It’s hard to marry this description to the actual experience of reading this novel, with its unlikeable, insecure, generally miserable main character. Julian Treslove is a glass-half-empty kind of man. He never married, but has two grown-up sons with different mothers. His romantic ideal preoccupies him greatly: a beautiful woman dying in his arms. His sons, Alfredo and Rudolfo, are named after characters in tragic operas with consumptive heroines. His two main social contacts are his Jewish friends, Sam Finkler, a successful author and broadcaster on popular philosophy, and Libor Sevcik, an emigré from Prague mourning the recent loss of his wife, Malkie.
The novel explores some poignant issues: the nature of male friendship and how those friendships change over time, age, illness, loss. Unfortunately, our book club found these interesting themes to be obscured by the novel’s relentless focus on Julian and his clumsy attempts to understand Jewishness and become Jewish himself. There’s no depth to any of the characters and the relationships between them are superficial. The dialogue is excruciating, the jokes fall flat (particularly the caricatures of the women Treslove dates).
The Finkler Question caused us to question deeply the fundamental principles of The Booker Prize – what were they thinking when they awarded it to this book? And yet, there are people on Goodreads who hold it up as a masterpiece and claim to have been splitting their sides with laughter. A curiosity, then, but for us definitely one for the ‘avoid’ list. Read Kalooki Nights instead, long listed in 2006 and which we’ve heard is great! Also every interview we’ve ever heard with Howard Jacobson suggests he is a lovely man. It’s not him, it’s us! Winner of the Booker Prize in 2010.
Amsterdam by Ian McEwan
Michiko Kakutani, the New York Times book critic, called this ‘a chilling little horror story, easily read in one enjoyable gulp’. Which is odd, because Amsterdam is very much a satire in the British tradition, darkly comic and populated with egotistical, unsympathetic characters.
Two old friends, Clive and Vernon, are much struck by the undignified death of the woman whom both loved in her glamorous youth. So, they enter into a strange euthanasia pact – as you do. Each will ensure the other’s death if they become incapacitated and can’t live in dignity.
Horror story? Darkly comic satire? For Laura it fails at both, no matter which side of the Atlantic you’re on. McEwan is a fine writer, but Amsterdam is a weak, lightweight (and short!) offering from a master. Take our advice and read Atonement or Enduring Love instead, while On Chesil Beach is our pick for a great book club discussion. Winner of the Booker Prize in 2008.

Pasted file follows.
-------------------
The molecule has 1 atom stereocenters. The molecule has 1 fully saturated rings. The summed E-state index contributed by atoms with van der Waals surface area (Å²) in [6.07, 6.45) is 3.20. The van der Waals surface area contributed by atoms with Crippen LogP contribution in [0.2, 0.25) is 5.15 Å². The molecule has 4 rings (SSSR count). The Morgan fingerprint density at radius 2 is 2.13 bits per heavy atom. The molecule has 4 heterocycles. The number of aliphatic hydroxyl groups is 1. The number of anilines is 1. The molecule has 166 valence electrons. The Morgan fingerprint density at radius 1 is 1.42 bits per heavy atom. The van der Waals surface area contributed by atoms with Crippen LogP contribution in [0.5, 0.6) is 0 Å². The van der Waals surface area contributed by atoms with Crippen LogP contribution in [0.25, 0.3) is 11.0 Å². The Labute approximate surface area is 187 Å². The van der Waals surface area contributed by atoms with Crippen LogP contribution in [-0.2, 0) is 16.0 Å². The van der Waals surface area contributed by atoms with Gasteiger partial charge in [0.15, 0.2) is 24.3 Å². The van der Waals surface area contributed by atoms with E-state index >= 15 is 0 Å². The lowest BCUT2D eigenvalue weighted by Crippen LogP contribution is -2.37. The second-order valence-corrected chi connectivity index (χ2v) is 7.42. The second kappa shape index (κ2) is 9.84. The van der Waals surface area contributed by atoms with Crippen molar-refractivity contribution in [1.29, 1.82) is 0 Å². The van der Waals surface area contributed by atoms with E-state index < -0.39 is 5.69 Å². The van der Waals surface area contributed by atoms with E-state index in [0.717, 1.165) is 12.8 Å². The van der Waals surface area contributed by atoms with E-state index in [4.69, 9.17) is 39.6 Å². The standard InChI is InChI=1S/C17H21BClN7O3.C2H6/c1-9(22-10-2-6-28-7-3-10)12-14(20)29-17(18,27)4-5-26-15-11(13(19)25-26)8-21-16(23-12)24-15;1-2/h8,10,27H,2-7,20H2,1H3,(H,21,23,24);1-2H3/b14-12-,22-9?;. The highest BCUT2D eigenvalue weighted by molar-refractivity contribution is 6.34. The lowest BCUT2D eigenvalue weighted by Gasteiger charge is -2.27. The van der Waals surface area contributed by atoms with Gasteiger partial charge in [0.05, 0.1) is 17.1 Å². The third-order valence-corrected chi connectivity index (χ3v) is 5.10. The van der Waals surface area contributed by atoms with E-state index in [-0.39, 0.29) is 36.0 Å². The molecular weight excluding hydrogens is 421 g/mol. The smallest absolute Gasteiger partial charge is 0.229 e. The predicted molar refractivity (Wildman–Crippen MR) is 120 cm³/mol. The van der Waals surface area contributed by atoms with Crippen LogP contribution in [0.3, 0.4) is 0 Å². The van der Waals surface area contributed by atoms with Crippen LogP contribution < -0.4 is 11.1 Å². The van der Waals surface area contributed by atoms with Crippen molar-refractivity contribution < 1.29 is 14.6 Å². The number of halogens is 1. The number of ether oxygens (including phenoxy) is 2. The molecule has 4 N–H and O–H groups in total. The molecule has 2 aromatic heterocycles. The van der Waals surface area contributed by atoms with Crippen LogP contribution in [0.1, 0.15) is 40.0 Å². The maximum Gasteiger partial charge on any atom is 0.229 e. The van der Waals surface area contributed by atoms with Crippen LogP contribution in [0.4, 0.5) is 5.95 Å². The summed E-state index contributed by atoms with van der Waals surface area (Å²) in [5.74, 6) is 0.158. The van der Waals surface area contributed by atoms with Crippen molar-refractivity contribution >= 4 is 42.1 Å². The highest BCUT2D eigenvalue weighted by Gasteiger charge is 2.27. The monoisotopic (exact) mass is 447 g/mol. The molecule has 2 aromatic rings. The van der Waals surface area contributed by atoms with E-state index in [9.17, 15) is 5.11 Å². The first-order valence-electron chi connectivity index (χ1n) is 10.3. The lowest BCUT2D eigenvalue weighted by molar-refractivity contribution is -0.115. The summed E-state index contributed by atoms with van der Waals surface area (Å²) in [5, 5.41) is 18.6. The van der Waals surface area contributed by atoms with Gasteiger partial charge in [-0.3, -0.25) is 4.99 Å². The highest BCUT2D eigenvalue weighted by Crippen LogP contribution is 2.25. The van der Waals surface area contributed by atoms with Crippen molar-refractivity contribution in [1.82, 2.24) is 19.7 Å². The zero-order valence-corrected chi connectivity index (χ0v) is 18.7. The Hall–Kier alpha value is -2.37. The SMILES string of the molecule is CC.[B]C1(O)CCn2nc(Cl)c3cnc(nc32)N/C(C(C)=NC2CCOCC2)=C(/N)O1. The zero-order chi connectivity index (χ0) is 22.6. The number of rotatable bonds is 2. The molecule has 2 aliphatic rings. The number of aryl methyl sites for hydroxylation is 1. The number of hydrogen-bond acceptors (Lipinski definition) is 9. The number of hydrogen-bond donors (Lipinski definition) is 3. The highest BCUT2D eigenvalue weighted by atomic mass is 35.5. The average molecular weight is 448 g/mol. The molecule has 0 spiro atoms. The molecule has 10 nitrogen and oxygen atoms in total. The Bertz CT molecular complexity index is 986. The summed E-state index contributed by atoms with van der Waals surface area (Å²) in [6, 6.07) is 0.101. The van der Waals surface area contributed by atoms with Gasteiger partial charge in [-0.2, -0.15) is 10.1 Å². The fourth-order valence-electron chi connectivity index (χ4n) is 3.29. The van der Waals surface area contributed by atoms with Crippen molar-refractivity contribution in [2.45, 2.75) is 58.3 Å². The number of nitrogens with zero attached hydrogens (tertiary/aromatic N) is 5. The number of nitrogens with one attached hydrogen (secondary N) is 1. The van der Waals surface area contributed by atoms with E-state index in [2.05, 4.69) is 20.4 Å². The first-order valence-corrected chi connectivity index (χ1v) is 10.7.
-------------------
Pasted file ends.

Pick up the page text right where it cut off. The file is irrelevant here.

A Horse Walks Into A Bar by David Grossman
Have you ever watched a live comedy set and felt uncomfortable? Perhaps you didn’t like the jokes? Or maybe, even worse, you were embarrassed for the performer? Now imagine that feeling magnified a thousand times as it’s teased out over the course of a whole novel. It’s excruciating. And while we’re fans of other David Grossman books – To The End of The Land is a deeply moving read – A Horse Walks Into A Bar proved a struggle both for Kate’s book club, and for us when it came up on the podcast.
In many ways it’s a classic Booker Prize winner, so if you do venture in expect to be simultaneously challenged and depressed. (Translated by Jessica Cohen who did a great job – it’s not that.) Winner of the Booker International Prize in 2017.
The Famished Road by Ben Okri
We’re not saying ‘avoid’ this one. In fact, you should read it. Kate’s book club read it and found it both enjoyable and great for discussion. For many, The Famished Road may well be one of the best Booker books. But anyone familiar with the Bridget Jones books will know there’s a running joke about her meaning to read The Famished Road and instead being diverted by TV or self-help books. So, in tribute to the great Helen Fielding, and to readers everywhere who have struggled to get through something ‘worthy’, we include it here. Winner of the Booker International Prize in 1991.
If you have 12 minutes, watch this BBC interview with original Booker winner P. H. Newby who turns out to have been a charming, diffident man who struggled to think of himself as a successful author on the grounds that any writer must be all-too aware of the many great writers who have gone before them.
There’s also this little film produced by The British Library full of interesting stories about The Booker Prize.
Check out Eyes On the Prize, a books blogger reading and reviewing every Booker winner from 1969 to present day that is a favourite of ours, and who will one day be far more of an authority than us on the best Booker books. We particularly love the contemporary references, lists of vanquished foes, and life-lessons learned from each book.
The header image features Tom Maschler, the publisher who was inspired by the French Prix Goncourt to start a British version of the prize. He was proud of how the prize flourished despite a shaky start: “The Booker may be the most important thing I’ve ever done,” he told The Guardian. “It certainly had an impact and if it means people think they should occasionally read a good novel, that is something I’m very proud of.”
Over to you
What’s your favourite Booker read? Have you made any discoveries over the years? Comment below, we love to hear from you.